Dad calls for further investigation into son's death
Dad calls for further investigation into son’s death following routine operation.
The father of 34 year old Paul Hilton, who tragically died at the University Hospital of North Staffordshire after a routine operation on his nose, is calling for further investigations into the causes of his son’s death.
Paul, who had learning difficulties, died on October 28, 2003, after he had nasal surgery to correct a deviated septum.
An inquest into his death was resumed earlier this month at North Staffordshire Coroners Court, Hartshill, which found that death was a result of a recognised complication of surgery.
Paul’s father Robert Hilton, who lives in Stirchley, Telford, comments; “I am dissatisfied with the explanation I have received regarding the tragic death of my son Paul. Paul had learning difficulties; he was reliant on the care of others. There are questions I want answered. “Why was Paul allowed to give his own consent when he
was not able to understand what was going on? If the Hospital believed Paul had Sleep Apnoea why wasn't he tested and the condition confirmed before any surgery was contemplated. Why didn’t they monitor him properly after the surgery? I want the truth for my son”.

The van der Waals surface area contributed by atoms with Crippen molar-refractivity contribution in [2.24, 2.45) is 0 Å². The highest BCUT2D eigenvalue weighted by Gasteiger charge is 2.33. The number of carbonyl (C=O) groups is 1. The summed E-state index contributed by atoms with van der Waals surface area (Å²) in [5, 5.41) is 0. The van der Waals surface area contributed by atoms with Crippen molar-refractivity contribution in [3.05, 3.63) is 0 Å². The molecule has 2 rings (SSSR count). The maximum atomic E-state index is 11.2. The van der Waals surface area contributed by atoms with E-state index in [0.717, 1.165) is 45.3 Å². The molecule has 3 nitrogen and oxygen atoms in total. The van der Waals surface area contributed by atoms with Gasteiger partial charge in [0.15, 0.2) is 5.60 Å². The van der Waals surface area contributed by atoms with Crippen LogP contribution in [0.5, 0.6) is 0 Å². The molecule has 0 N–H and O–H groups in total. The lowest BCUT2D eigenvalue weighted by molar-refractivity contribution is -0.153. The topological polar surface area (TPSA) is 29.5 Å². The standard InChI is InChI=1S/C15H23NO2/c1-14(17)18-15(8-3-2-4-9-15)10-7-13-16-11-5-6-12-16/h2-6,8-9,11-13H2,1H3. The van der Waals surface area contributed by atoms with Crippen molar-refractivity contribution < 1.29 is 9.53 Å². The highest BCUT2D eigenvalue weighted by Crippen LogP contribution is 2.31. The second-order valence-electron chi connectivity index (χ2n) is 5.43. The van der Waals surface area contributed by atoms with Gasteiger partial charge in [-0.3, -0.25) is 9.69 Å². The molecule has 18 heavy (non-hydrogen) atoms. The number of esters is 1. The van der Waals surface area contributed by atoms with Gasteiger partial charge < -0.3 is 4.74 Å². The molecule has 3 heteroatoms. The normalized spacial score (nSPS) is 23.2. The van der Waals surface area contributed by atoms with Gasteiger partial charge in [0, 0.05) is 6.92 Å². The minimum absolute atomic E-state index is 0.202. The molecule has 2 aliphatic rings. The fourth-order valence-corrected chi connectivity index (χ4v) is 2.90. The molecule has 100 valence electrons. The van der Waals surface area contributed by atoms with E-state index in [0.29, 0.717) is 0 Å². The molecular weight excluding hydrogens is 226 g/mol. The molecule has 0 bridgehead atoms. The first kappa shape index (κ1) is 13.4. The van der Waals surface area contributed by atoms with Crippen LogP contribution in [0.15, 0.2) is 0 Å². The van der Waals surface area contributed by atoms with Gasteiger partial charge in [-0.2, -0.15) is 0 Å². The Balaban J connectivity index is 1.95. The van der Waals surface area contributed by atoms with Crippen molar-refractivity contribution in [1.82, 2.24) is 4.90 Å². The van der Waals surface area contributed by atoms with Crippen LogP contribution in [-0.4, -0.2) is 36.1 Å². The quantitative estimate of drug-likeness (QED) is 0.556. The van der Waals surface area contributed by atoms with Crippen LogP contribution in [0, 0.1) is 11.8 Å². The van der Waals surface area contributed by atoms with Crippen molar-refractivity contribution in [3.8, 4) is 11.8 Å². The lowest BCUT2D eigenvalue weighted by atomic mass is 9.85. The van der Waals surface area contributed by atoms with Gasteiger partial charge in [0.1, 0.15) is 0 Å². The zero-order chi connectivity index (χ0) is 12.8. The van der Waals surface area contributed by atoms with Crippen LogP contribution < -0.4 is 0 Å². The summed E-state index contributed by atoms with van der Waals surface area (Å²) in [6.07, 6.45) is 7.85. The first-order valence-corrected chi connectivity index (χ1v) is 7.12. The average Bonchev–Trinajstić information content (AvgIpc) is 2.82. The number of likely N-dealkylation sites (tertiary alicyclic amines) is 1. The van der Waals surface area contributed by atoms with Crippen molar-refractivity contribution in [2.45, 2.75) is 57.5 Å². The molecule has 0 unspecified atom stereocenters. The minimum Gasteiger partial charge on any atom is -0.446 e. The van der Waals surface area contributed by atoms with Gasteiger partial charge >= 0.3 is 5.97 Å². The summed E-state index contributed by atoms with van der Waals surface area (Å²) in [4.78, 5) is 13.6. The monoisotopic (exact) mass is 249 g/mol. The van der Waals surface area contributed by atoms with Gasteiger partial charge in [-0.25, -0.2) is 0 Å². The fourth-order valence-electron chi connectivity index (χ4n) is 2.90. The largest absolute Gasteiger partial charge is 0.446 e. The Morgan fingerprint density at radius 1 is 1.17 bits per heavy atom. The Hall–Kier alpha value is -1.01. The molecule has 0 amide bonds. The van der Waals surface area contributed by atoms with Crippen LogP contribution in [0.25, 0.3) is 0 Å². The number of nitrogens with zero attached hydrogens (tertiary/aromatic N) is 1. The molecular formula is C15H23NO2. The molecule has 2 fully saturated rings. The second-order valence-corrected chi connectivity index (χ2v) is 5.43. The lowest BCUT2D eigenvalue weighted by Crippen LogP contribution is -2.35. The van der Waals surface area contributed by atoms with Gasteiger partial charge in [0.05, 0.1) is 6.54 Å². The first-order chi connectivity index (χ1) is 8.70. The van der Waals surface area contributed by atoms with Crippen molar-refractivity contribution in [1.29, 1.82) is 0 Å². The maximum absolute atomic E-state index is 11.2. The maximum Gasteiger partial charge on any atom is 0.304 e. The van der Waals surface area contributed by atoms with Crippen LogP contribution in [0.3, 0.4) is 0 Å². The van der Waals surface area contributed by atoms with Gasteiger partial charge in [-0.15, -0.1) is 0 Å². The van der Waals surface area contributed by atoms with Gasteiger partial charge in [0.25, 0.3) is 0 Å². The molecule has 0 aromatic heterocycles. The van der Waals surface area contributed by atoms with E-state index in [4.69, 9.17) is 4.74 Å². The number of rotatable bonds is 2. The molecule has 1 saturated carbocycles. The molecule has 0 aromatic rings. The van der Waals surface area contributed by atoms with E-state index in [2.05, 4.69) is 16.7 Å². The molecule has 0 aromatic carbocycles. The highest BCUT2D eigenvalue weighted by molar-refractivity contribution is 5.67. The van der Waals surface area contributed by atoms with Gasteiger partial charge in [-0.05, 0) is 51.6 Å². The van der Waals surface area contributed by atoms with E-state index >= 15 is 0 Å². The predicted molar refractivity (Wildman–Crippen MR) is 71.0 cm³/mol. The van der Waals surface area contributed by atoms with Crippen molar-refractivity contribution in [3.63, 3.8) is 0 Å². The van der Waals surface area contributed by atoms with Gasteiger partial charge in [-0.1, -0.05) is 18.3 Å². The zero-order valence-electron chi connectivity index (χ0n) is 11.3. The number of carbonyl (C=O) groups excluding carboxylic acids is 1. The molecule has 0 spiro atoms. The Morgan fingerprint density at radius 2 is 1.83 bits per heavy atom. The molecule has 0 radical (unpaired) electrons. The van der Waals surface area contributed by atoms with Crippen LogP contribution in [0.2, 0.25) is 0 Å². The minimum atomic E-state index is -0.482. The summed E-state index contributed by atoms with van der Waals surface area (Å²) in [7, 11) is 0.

Witnesses told how after his operation he suffered breathing problems and died as hospital staff tried to resuscitate him.
At the time, Mr Hilton was a resident at Ashley House, a secure hospital at Ashley, near Market Drayton, after being sectioned under the Mental Health Act.
Three carers from Ashley House, who were staying with Mr Hilton while he was in hospital, said he was capable of having a conversation after the surgery. It was after he fell asleep that night that they noticed a problem.
A post mortem examination showed there had been a high amount of blood in his lungs when he died, which experts thought must have been haemorrhaged from where he had his operation.
Independent expert Professor Alan Aitkenhead, from Nottingham University, said Mr Hilton's sleep apnoea could have been made worse by the morphine he was given after the operation.
Mr Hilton has enlisted the help of clinical negligence specialists Lanyon Bowdler. His solicitor Emma Broomfield comments; “It is important that patients with disabilities receive a level of patient care proportionate to that of able minded individuals. We are concerned that Paul did not receive the level of care that he should have done either leading up to the surgery or afterwards. We are investigating the facts of this tragic death further to ensure that all that could have been done for Paul was done. Court proceedings have been issued in the County Court claiming damages for negligence against the NHS Trust”